Sprains And Strains Guide For MMA Athletes
A GUIDE TO SPRAINS AND STRAINS
The difference between a sprain and a strain. It may seem a trivial point to some, but when it is your ligament or muscle that is on the receiving end of the pain, you will want the correct diagnosis and treatment.
Our art and sport are plagued by these two injuries and if not treated early, can cause severe problems in later years. There is nothing macho about training through a sprain or strain-any coach who says this is very irresponsible, ignorant, demonstrating an extreme lack of anatomical knowledge, and should be avoided at all costs.
With most injuries, we can usually shrug them off when we are young and fit and think nothing of it, until one day in our mid-forties or early fifties, WHAM, we fall to the floor with a total rupture of the cruciate ligament or Achilles tendon and wonder how the hell this came about. Most times, if their injury history is analyzed fully, premature returns to training after injury are usually the culprit.
I trust this article will shed some light on a serious aspect of injury occurrence and rehabilitation, and as always, I welcome correspondence from the readership, via the magazine.
Strains: These involve musculotendinous units and may include muscle, tendon, and the junction between the two, as well as their attachments to bone. Strains or pulls can occur in ju-jitsu through over-stretching in the warm-up and cool-down phase and throwing a heavier partner than usual. They are usually dynamic and the athletes generally injure themselves.
A mild strain (first-degree) involves stretching and a minimal amount of tearing. Although there is mild discomfort, there is little or no disability. Athletes require minimal protection upon return to the mats, in the form of elastic supports, for example. Many tend to train through these strains, and will not report them until symptoms become more severe.
A moderate (second-degree) strain involves significant tearing of the muscle fibers, with some continuity of the musculotendinous unit remaining. Some continue training and then experience pain and disability the day after. There are variable degrees of pain, swelling, loss of strength, and flexibility. Athletes need rest and a gradual return to ju-jitsu. Protection and support can be given when they return to the mats.
A severe (third-degree) strain involves the destruction of the musculotendinous unit, causing joint instability. The athlete usually hears a snap and the muscles usually bunch up, due to the spasmodic contractions. R.I.C.E. should be applied before referring them to a physician for further treatment.
Complete rest, plus a gradual return within tolerable limits are needed to avoid a recurrence of the injury. Skill practices should be re-assessed and broken down to look for any mistakes.
Sprains: A sprain is an injury involving a ligament, and these are most common in ju-jitsu. They arise for poorly executed break-falls and overly eager locks (juji-gatame). The lower grades (white – blue) tend to withstand the worst of these injuries, but now and again, the higher grades will fall prey to sprains.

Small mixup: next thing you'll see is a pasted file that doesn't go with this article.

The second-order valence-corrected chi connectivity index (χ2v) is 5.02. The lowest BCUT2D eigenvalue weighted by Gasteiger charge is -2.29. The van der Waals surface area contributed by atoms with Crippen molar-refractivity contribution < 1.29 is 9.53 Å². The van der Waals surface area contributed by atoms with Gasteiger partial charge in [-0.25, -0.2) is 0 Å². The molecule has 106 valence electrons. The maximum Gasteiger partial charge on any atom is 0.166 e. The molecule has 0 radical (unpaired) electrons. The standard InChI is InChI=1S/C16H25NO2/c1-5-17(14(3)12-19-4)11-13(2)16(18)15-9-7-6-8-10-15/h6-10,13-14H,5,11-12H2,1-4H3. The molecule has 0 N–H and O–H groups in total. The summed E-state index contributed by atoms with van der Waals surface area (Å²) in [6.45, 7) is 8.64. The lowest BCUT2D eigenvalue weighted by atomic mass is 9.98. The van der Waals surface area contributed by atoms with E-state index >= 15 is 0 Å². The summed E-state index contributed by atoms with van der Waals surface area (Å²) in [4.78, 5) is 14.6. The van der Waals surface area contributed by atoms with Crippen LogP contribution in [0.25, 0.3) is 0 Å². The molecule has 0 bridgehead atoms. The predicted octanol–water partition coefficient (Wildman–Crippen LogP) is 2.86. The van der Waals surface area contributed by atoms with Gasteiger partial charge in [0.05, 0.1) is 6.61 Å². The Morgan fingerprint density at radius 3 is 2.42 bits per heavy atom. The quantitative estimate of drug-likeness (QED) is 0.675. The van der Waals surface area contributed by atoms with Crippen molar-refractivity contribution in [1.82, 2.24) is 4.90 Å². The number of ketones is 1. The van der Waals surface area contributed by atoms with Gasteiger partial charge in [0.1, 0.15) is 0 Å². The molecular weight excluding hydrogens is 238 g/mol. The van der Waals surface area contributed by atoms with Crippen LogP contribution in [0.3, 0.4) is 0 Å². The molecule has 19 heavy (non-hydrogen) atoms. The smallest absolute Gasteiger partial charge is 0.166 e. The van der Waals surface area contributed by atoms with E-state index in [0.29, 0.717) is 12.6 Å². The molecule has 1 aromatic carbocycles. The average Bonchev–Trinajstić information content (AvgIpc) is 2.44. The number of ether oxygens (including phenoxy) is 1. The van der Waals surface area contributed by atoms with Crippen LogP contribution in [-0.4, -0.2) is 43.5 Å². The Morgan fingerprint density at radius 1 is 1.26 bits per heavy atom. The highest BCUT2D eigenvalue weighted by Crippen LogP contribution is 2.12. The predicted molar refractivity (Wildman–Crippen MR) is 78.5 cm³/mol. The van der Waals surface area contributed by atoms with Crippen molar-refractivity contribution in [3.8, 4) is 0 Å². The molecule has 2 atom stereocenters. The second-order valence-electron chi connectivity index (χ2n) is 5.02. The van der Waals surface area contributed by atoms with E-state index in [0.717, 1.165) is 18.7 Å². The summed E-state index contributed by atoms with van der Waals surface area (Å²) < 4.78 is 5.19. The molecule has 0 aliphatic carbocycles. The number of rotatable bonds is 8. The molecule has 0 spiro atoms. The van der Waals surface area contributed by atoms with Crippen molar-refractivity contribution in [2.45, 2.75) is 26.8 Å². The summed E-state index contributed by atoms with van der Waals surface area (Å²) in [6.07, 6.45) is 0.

They usually occur when a Dan grade (black belt) attempts a new and challenging throw, such as the spectacular Tomoenage (stomach throw). The thrower places his foot in the opponent’s stomach and quickly drops to the floor and the opponent is thrown overhead and the break-fall is a heavy one even when done correctly.
It only takes a split-second mistake in the air to produce quite serious injuries; hence, high skill levels are needed for this throw.
A mild sprain does not usually immobilize the athlete enough to stop them from training. Minor stretching of the ligaments is experienced.
A moderate sprain involves the tearing of the ligament fibers and a partial break of the structures. This is the most common degree that is experienced by club members and is the most difficult to diagnose by the trainer.
Pain, swelling, and instability are all felt to varying degrees. Protection is vital to keep the fibers immobile and close together to promote efficient repair.
If the injured ligaments are repeatedly stressed and re-injured during this healing process, they will heal in a weakened state, resulting in an unstable joint. Protection must be given, such as a cast, brace, splint, or tape. Ligaments heal like scar tissue and take 6 weeks to develop plus an additional six months to mature and gain maximum strength.
Severe strains involve total rupture and a break in the continuity of the ligament, which may cause the ligament to pull a loose piece of bone, causing an avulsion fracture. The athlete usually hears a snap at this point. These injuries should be splinted and the athlete should be referred to a hospital for X-rays and further diagnosis. Surgical repair may be needed. Rehabilitation can begin after receiving a letter of consent from their GP.
When to refer the athlete
- Gross deformity.
- Suspected fracture and dislocation.
- Significant swelling.
- Joint instability.
- Significant loss of motion in the area.
- Suspected mal-alignment.
- Structural abnormalities.
- Total lack of sensory function.
- Decreased circulation and motor function.
- Any doubt regarding the severity or nature of the injury.
I now hope that the reader will read this article, absorb its content and use common sense the next time they injure themselves.